Understanding When to Create an External Trust
Updated: March 1, 2012
Applies To: Windows Server 2008, Windows Server 2008 R2, Windows Server 2012
When to create an external trust
You can create an external trust to form a one-way or two-way, nontransitive trust with domains that are outside your forest. External trusts are sometimes necessary when users need access to resources in a Windows NT 4.0 domain or in a domain that is located in a separate forest that is not joined by a forest trust, as shown in the following illustration.
When you establish a trust between a domain in a particular forest and a domain outside that forest, security principals from the external domain can access resources in the internal domain. Active Directory Domain Services (AD DS) creates a foreign security principal object in the internal domain to represent each security principal from the trusted external domain. These foreign security principals can become members of domain local groups in the internal domain. Domain local groups can have members from domains outside the forest.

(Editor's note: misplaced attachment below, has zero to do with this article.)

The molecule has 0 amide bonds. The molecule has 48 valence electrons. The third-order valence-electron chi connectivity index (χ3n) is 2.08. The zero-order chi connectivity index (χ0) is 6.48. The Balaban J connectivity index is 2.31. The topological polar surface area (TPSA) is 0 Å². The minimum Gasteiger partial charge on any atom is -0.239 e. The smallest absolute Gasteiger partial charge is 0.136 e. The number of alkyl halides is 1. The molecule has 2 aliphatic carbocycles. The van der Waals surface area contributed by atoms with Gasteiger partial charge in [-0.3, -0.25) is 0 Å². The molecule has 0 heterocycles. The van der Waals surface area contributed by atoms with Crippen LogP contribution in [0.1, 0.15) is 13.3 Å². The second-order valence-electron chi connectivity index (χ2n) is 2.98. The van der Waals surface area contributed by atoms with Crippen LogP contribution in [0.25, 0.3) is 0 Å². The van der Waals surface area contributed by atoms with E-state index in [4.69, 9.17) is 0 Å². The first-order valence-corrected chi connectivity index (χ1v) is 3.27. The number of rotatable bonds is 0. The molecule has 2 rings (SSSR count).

Directory objects for foreign security principals are created by AD DS, and they should not be modified manually. You can view foreign security principal objects in the Active Directory Users and Computers snap-in by enabling advanced features. (On the View menu, click Advanced Features. )
For more information about how to create an external trust, see Create an External Trust.